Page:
Album Review: Drake’s ‘Honestly, Nevermind’
Nine months after the release of Certified Lover Boy — an album that featured pregnant woman emojis in its artwork — Drake is back with another album. Because Aubrey Graham is a comedian at heart.
Honestly, Nevermind — officially his seventh studio album — was executive-produced by the rapper/singer himself along with usual suspects Noah “40” Shebib and Oliver El-Khatib. And a fourth executive producer: South African DJ Black Coffee. Before the album arrived, fans pointed this out as evidence that it would have some House influences. Let’s find out, shall we?
The album opens with a jazzy intro, and then without warning, we’re thrown into the second track, “Falling Back,” a synth-driven track underpinned with a pulsing beat. Drake sings about a failing relationship on the track, which bears similarities feel to 2017’s “Passion Fruit.” It is a strong opener that could’ve been stronger if it was shortened by a minute or so.
“Falling Back” is followed by “Texts Go Green,” another synth-y, sung track. Much like its predecessor, Drake laments about a soured relationship, but this time, he’s handing a pink slip and running down a list of all the things his ex-lover did wrong. “You’re dealing with me rough,” he sings, over the dancehall-ish beat. The song’s title is sure to be a favorite among iPhone users.
We hear more about troubled relationships on “Currents,” which has a squeaking bed sound on loop throughout the track. My ear tells me that it samples House classic “Coffee Pot (It’s Time for the Percolator),” but the credits don’t mention it, so Green Velvet may or may not have a bag to collect in the near future.
“I found a new muse, that’s bad news for you. Why would I keep you around?” We’ve had lots of caption-able lyrics so far, but “A Keeper” — another House track — brings them by the boatload.
“Calling My Name” is a two-minute song that comes in two drastically different halves. I vote for the latter (more danceable) half, where Drake sings, “Your pussy is calling my name, so come on, baby, let’s stop playing games.” This is clearly one for the fuckboys. Also, by the time we get to the end of this track, it becomes abundantly clear: Honestly, Nevermind is a House album.
On “Sticky,” we finally get to hear Drake rap. On this track, Drake talks about his mom wanting him to have a regular degular corporate career and how he became a CEO anyway despite going a different route. He also speaks a little French, calls for the release of Young Thug, and lets us know why he has never attended the Met Gala: “They only giving niggas plus-ones,” he raps, adding that has to “bring the set.” Production-wise, “Sticky” is the most “hip-hop” track so far, but it definitely draws from the Baltimore House sound. The song also includes a clip from a 2017 lecture delivered by Virgil Abloh at Columbia University. Drake was friends with the fashion designer, who passed away this past November.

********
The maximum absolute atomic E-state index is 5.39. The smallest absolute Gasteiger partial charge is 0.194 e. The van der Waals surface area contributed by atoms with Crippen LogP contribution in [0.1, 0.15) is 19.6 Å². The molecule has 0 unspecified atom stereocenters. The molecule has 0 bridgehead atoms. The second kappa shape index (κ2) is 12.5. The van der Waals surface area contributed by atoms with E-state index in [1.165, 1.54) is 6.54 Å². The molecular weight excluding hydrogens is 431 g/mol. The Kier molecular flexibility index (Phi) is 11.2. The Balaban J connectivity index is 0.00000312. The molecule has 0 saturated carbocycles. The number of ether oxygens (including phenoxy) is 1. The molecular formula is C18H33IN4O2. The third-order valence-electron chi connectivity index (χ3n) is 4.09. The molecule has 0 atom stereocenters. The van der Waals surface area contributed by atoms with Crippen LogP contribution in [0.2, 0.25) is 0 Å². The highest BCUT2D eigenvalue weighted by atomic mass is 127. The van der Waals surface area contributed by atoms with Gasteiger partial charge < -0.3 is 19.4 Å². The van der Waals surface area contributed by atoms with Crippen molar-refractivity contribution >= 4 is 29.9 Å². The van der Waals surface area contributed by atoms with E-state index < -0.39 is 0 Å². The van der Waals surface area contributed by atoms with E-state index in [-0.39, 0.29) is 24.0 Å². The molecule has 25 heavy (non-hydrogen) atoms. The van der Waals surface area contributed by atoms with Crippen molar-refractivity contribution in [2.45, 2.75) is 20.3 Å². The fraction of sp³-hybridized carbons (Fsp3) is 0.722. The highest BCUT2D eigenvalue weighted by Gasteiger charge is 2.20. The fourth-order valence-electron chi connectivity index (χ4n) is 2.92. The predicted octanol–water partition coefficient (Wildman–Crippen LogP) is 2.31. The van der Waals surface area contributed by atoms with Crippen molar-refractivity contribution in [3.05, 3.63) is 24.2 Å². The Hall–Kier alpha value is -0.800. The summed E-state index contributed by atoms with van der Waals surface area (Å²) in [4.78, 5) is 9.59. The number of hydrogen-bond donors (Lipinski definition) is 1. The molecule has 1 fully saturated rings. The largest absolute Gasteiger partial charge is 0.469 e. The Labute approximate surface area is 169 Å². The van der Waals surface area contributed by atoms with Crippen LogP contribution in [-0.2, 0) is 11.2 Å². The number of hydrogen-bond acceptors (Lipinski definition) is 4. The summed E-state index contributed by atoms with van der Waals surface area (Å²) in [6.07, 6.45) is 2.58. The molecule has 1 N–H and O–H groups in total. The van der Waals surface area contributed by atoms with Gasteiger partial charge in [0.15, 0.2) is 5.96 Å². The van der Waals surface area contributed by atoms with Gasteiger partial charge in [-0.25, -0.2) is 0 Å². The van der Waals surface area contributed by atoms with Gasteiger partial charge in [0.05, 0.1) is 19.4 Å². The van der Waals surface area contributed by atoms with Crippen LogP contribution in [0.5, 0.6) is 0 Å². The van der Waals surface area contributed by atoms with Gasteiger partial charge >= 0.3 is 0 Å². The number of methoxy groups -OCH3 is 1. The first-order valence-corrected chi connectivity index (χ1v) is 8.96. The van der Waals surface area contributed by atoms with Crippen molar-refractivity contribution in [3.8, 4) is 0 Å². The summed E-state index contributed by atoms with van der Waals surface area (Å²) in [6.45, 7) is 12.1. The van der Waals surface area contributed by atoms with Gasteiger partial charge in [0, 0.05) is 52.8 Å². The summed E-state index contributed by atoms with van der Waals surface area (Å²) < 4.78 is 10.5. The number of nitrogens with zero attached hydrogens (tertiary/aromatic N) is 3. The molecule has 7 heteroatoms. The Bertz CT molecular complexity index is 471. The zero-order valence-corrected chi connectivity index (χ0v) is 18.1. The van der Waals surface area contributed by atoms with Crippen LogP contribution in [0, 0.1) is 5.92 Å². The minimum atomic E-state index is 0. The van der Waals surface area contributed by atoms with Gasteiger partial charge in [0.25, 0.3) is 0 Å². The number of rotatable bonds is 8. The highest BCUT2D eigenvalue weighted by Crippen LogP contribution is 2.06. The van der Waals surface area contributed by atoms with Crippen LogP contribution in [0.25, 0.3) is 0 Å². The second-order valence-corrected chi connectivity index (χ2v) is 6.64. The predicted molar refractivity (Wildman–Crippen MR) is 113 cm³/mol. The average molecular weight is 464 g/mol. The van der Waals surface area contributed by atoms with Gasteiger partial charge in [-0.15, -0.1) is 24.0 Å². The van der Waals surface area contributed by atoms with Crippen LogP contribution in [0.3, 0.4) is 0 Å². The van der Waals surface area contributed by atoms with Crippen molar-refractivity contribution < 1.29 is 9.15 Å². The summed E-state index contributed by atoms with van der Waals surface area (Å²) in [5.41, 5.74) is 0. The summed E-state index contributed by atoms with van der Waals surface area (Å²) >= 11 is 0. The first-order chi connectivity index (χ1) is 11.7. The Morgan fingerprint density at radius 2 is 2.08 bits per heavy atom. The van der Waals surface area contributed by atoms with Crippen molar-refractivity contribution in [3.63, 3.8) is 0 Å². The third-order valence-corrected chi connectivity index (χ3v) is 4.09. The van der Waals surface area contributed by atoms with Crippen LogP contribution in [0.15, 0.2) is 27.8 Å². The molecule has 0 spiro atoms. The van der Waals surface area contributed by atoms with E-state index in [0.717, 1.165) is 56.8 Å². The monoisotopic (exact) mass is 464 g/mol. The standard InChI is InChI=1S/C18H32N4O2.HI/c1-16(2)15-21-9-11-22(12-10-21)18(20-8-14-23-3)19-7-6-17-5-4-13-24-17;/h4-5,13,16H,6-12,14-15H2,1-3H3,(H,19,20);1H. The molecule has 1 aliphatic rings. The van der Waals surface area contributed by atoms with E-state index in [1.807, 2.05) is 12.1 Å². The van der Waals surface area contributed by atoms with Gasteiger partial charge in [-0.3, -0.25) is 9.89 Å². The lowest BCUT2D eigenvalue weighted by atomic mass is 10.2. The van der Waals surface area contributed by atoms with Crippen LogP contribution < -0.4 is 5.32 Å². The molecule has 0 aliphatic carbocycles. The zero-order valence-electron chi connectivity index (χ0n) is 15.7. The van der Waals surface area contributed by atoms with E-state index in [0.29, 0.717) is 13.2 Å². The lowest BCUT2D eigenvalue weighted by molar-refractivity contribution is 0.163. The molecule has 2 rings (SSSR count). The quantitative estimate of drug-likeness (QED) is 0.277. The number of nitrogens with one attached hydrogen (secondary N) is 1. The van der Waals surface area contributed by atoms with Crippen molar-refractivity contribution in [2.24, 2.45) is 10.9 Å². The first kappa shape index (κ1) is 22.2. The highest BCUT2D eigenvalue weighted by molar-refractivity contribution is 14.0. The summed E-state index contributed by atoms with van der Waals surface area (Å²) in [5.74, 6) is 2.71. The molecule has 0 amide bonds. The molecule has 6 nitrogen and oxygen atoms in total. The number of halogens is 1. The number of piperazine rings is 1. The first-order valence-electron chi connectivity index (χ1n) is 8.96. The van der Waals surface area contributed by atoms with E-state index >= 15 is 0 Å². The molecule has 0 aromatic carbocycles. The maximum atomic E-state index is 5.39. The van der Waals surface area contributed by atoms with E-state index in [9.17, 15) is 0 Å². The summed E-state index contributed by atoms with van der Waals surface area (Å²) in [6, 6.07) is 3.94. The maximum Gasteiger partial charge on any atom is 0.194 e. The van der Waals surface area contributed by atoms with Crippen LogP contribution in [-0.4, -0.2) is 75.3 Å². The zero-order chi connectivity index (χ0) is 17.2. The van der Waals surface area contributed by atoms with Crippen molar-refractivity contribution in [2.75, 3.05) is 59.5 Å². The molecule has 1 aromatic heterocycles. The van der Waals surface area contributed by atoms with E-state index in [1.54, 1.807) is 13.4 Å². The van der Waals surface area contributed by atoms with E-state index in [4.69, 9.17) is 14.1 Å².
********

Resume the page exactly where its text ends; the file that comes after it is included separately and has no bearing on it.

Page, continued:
We’re back to singing on “Massive,” where Drake tries to rekindle a relationship — and he does so on a production that would make Calvin Harris proud. In-between his pleading, Drake sings, “I know my funeral gon’ be lit ’cause [of] how I treated people.” May we all be able to say the same. “Massive” is another track that would benefit from being a minute shorter.
Drake tries to talk a girl named Lila out of her pants on “Flight’s Booked,” which samples Floetry’s “Getting Late.” It is a welcome break from the relationship woes. On “Overdrive,” which sounds like something off a Weeknd album, Drake tries to salvage a relationship, asking his lover to not give up on their “divine bond.”
“Down Hill” is another one song about — wait for it — a failing relationship. “When last did we feel familiar?” Drake sings over the percussive track which may remind you of a Lionel Richie classic. The song strays from the album’s House motif, but somehow, it fits in perfectly. Lyrically, vocally and production-wise, “Down Hill” is a clear highlight on Honestly, Nevermind.
“I never felt so alive,” Drake sings on ‘Tie That Binds.” On this track, Champagne Papi lives up to his Certified Lover Boy moniker, telling his lady that he’ll take her to his family and change her name. The track is followed by “Liability,” where we’re back on the topic of heartbreak, with Drake accusing his lover of “drinking her weight in champagne” and playing with his emotions. Recorded with a vocoder, the track can be decidedly categorized as alternative R&B.
The album ends with “Jimmy Cooks,” the second song where Drake raps and the only track with feature — 21 Savage contributes a verse. Unlike “Sticky,” this track is hip-hop through and through, and it almost sounds like something from the Certified Lover Boy sessions. The track — which samples Playa Fly’s “Just Shaken Awaken” and Brook Benton’s “You Were Gone” — is not the easiest listen, but it is saved by its many quotable lines, including its closer: “If you don’t like the way I talk, nigga, say something.”
In the nearly four days since its release, Honestly, Nevermind has proven to the most polarizing release yet from the most polarizing man in hip-hop. Amidst the debate about the quality of the music, the album has also — perhaps inadvertently — facilitated online discussion about the Black origins of House music, which makes its existence useful if not enjoyable. Honestly, Nevermind is by no means Drake’s best work, but it is an objectively bold artistic endeavor for a hip-hop artist whose standing in the genre is routinely challenged.
Album rating: 6.5 out of 10 stars.